Donald Trump scored impressive victories in Michigan, Mississippi and Hawaii yesterday, turning out record numbers of primary voters, and topping the day with an extraordinary press conference denouncing his detractors in the press and the party, defending his business success, and touting at least nine different Trump-branded properties and products in the process. Bernie Sanders delivered a painful, but not fatal, blow to Hillary Clinton by winning the Michigan primary.
Meanwhile, a new Wall Street Journal/NBC news poll shows the ugly primary campaigns have taken a toll on all the candidates. Two-thirds of registered voters say they couldn’t see themselves supporting Trump in November; 56% say they couldn’t cast a ballot for Clinton. Indeed, majorities say they couldn’t support five of the remaining six contenders, with Kasich being the only exception. Is “none of the above” an option?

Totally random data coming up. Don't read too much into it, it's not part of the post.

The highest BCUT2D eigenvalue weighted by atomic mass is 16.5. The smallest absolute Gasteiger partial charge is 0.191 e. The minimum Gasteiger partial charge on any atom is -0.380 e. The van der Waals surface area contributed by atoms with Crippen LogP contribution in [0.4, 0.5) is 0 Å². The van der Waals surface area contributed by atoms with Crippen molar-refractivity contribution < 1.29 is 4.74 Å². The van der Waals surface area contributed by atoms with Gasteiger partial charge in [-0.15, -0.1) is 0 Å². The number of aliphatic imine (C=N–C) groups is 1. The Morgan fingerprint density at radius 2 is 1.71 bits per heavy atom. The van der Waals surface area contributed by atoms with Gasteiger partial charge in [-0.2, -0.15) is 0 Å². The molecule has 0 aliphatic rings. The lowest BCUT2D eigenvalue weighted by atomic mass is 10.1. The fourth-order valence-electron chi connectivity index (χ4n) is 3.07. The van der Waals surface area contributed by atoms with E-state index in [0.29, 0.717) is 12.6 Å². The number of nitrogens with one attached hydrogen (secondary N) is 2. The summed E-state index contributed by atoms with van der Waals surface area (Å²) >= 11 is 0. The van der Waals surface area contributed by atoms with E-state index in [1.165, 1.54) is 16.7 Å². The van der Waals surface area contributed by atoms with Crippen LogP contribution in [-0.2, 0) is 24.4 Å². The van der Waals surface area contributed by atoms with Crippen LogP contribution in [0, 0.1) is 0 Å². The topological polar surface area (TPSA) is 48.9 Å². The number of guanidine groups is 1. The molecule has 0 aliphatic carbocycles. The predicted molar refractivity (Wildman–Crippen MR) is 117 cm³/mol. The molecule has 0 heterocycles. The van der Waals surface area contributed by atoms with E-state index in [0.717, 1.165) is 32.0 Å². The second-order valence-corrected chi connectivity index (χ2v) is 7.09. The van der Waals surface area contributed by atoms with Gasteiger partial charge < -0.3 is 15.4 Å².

In sharp contrast, FORTUNE last night hosted three CEOs whose companies made the top ten of our 100 Best Companies to Work For list, and who all demonstrated low-key, humble, employee-centric, non-Trump-like leadership styles: Danny Wegman of Wegmans Food Markets (#4 on our list); Jim Goodnight of SAS (#8) and Jim Weddle of Edward Jones (#10).
Here are my three takeaways from their comments on how to create a great workplace culture:
Show you care. “If you treat people like they make a difference, they will make a difference,” says Goodnight.
Perks and pay matter. SAS was a model for Google’s (#1) perk paradise. Wegman provides scholarships to many of its high school employees. Edward Jones distributes half its operating income to employees through bonuses and profit sharing.
It helps not to have shareholders. All three companies, and a majority on our list, are not publicly held companies.
I’m on my way to San Francisco for tonight’s Brainstorm Tech dinner with Steve Ballmer. Today’s recommended reading: Michal Lev-Ram’s piece on the fast-growing big data company Palantir.
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